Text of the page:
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Edward Low

Edward Low was an infamous English pirate most active between the years of 1721 and 1724. He was born into poverty and spent most of his young life as a thief. After moving to Boston, Massachusetts, as a young man, he joined a pirate crew and began seizing ships and cargo in the waters between New England and the Caribbean. Edward Low was notorious for his cruelty, often burning ships instead of adding them to his fleet, torturing captured seamen before killing them and offering no mercy to prisoners.

Having been unable to make a steady living in Boston, and being profoundly affected by the loss of his wife in childbirth, he took a legitimate job aboard a sloop headed to Honduras. Following an altercation with the captain, Low and twelve of his shipmates took over a small ship in Rhode Island and declared themselves pirates. After this, they used the new ship to jump unsuspecting sloops in the Rhode Island waters, gradually gaining ships and crew in the process. He became a lieutenant of the well-known pirate George Lowther, and was later given control of a ship in his fleet.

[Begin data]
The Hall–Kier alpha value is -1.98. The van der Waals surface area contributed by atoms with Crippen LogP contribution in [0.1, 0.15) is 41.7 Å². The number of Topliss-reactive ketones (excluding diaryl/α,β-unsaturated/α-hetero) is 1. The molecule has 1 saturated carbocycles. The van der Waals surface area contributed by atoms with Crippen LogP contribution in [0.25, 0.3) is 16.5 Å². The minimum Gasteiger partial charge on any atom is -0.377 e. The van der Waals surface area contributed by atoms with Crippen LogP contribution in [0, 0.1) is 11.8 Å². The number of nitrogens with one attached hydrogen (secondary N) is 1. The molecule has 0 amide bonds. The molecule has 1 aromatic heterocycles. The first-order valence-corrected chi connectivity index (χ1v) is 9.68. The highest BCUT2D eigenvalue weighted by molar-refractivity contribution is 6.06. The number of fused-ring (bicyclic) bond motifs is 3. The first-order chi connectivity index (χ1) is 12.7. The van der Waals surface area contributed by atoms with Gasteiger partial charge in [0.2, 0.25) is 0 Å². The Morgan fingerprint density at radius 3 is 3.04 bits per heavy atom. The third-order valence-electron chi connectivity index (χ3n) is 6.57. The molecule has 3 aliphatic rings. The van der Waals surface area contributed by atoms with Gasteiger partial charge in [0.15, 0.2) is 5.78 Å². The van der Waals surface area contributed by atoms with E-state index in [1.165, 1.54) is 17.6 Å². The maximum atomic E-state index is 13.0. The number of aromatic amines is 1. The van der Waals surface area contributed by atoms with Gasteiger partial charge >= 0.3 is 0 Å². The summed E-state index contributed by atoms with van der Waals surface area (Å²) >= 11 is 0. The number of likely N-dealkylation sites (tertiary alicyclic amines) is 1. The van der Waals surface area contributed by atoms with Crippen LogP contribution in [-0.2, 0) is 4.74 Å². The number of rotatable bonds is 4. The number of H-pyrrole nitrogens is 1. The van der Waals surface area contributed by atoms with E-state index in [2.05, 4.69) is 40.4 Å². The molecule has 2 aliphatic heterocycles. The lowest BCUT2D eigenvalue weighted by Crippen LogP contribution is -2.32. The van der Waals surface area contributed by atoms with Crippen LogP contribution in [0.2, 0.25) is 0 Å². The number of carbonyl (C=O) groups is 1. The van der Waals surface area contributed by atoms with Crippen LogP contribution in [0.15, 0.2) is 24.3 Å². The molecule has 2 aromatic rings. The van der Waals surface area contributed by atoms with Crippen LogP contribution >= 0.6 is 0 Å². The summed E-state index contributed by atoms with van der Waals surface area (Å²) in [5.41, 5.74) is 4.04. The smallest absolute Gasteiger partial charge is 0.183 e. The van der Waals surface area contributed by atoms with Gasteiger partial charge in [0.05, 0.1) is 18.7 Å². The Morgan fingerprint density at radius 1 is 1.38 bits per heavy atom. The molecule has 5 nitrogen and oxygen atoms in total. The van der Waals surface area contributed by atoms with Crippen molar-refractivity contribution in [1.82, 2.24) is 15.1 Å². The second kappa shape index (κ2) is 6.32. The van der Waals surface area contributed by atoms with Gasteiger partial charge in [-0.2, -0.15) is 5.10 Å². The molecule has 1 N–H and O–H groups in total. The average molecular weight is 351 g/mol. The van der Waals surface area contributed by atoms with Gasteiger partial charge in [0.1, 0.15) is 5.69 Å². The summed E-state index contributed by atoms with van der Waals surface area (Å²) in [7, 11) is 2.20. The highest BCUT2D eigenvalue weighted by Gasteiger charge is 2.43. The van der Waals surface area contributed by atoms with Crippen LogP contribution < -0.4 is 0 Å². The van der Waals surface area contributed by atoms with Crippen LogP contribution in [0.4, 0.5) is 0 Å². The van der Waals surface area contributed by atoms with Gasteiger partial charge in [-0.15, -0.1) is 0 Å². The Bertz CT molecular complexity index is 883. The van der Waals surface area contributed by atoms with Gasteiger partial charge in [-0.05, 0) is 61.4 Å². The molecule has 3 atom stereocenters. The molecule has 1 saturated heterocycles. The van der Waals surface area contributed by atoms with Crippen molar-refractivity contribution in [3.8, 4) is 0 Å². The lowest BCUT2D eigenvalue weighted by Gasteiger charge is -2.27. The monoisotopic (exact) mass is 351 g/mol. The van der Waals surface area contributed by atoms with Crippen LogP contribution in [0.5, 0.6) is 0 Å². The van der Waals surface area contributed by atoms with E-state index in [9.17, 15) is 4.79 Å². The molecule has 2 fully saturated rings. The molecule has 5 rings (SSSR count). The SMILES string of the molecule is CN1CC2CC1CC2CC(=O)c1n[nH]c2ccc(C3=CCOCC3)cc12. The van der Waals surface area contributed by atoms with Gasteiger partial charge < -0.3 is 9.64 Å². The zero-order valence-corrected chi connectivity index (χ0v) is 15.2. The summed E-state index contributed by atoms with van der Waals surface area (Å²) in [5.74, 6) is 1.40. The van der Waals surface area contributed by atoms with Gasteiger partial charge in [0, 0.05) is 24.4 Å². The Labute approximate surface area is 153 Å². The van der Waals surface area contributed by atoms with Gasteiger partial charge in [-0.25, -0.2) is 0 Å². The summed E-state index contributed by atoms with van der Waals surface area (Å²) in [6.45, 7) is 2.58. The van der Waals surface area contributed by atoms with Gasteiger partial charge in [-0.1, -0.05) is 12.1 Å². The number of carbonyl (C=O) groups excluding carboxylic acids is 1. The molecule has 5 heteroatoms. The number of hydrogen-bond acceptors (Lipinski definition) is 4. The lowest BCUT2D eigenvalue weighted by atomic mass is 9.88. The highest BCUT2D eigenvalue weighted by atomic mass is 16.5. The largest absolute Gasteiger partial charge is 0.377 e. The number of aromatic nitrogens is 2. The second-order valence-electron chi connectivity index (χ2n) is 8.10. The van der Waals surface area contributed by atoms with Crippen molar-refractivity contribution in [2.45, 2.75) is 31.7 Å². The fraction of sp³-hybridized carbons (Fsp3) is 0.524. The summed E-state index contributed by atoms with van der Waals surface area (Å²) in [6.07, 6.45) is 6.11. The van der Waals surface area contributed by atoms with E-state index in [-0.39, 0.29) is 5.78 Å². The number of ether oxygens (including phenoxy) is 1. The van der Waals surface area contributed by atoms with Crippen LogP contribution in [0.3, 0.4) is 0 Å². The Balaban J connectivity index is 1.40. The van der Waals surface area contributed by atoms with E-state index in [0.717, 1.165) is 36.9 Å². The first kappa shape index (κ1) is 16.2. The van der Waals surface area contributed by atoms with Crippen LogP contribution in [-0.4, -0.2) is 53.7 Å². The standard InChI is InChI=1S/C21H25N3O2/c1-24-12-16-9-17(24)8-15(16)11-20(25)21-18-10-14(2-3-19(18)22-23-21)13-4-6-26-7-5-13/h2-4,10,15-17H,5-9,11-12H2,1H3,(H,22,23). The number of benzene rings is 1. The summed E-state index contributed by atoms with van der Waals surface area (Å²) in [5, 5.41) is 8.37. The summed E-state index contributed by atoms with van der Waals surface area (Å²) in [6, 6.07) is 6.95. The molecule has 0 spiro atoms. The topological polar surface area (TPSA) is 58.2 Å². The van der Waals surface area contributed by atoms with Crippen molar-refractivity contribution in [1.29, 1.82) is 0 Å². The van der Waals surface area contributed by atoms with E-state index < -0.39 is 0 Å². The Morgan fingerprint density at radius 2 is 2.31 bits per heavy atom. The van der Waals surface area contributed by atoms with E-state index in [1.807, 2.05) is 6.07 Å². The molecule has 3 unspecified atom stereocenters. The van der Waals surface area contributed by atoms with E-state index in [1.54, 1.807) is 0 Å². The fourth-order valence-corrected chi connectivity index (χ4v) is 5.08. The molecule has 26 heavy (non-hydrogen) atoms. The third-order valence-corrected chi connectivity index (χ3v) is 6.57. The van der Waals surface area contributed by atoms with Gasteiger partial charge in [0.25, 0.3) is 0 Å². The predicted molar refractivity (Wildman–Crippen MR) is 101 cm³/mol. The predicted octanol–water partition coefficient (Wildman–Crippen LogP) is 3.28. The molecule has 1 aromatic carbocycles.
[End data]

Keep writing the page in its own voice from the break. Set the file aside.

In 1722, Edward Low attacked thirteen fishing vessels at anchor and won a bloodless battle despite being outnumbered. He took the largest ship, an 80-ton, 10-gun vessel to be his flagship and sunk the rest of them. Edward Low then began to terrorize any shipping and trade that he could find off the Eastern seaboard of the Americas. He would often fly false flags in order to get close to target ships before turning up the black pirate flag, boarding and raiding the vessel. He became widely feared for his brutality and ruthlessness in this period.

Following a losing battle with the Royal Navy’s HMS Greyhound, Low retreated to safer waters and began building his fleet again. His notoriety had resulted in a large bounty being placed on his head and he had to take time to recover. After taking a number of new ships, and teaming back up with George Lowther, he was eventually abandoned by his fleet mates and left to an unknown fate. Many historians believe that he was marooned or turned in to the authorities by his crew following the murder of a crewmember, but no evidence was found to support such theories.

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